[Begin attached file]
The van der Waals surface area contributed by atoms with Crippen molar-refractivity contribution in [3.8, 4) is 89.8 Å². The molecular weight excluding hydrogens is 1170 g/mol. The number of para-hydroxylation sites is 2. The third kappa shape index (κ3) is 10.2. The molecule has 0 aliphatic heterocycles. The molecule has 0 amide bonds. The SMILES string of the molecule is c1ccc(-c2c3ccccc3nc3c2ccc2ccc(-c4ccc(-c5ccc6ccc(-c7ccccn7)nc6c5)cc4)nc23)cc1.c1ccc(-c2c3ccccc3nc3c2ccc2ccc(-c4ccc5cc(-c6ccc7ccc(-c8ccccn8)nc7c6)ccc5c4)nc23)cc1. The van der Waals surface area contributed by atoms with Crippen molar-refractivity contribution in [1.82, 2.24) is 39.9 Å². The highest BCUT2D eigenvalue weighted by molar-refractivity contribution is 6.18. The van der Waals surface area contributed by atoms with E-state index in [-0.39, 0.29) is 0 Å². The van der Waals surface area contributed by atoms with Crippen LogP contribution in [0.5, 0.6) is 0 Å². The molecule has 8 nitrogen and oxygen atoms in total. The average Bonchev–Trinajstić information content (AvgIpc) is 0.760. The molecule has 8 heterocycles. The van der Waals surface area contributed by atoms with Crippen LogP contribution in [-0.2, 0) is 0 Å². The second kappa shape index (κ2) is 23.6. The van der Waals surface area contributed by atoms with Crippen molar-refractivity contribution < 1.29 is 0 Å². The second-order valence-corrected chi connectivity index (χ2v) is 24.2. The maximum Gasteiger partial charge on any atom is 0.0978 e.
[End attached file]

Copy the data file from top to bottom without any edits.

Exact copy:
The van der Waals surface area contributed by atoms with Crippen molar-refractivity contribution in [3.8, 4) is 89.8 Å². The molecular weight excluding hydrogens is 1170 g/mol. The number of para-hydroxylation sites is 2. The third kappa shape index (κ3) is 10.2. The molecule has 0 aliphatic heterocycles. The molecule has 0 amide bonds. The SMILES string of the molecule is c1ccc(-c2c3ccccc3nc3c2ccc2ccc(-c4ccc(-c5ccc6ccc(-c7ccccn7)nc6c5)cc4)nc23)cc1.c1ccc(-c2c3ccccc3nc3c2ccc2ccc(-c4ccc5cc(-c6ccc7ccc(-c8ccccn8)nc7c6)ccc5c4)nc23)cc1. The van der Waals surface area contributed by atoms with Crippen molar-refractivity contribution in [1.82, 2.24) is 39.9 Å². The highest BCUT2D eigenvalue weighted by molar-refractivity contribution is 6.18. The van der Waals surface area contributed by atoms with E-state index in [-0.39, 0.29) is 0 Å². The van der Waals surface area contributed by atoms with Crippen LogP contribution in [0.5, 0.6) is 0 Å². The molecule has 8 nitrogen and oxygen atoms in total. The average Bonchev–Trinajstić information content (AvgIpc) is 0.760. The molecule has 8 heterocycles. The van der Waals surface area contributed by atoms with Crippen LogP contribution in [-0.2, 0) is 0 Å². The second kappa shape index (κ2) is 23.6. The van der Waals surface area contributed by atoms with Crippen molar-refractivity contribution < 1.29 is 0 Å². The second-order valence-corrected chi connectivity index (χ2v) is 24.2. The maximum Gasteiger partial charge on any atom is 0.0978 e.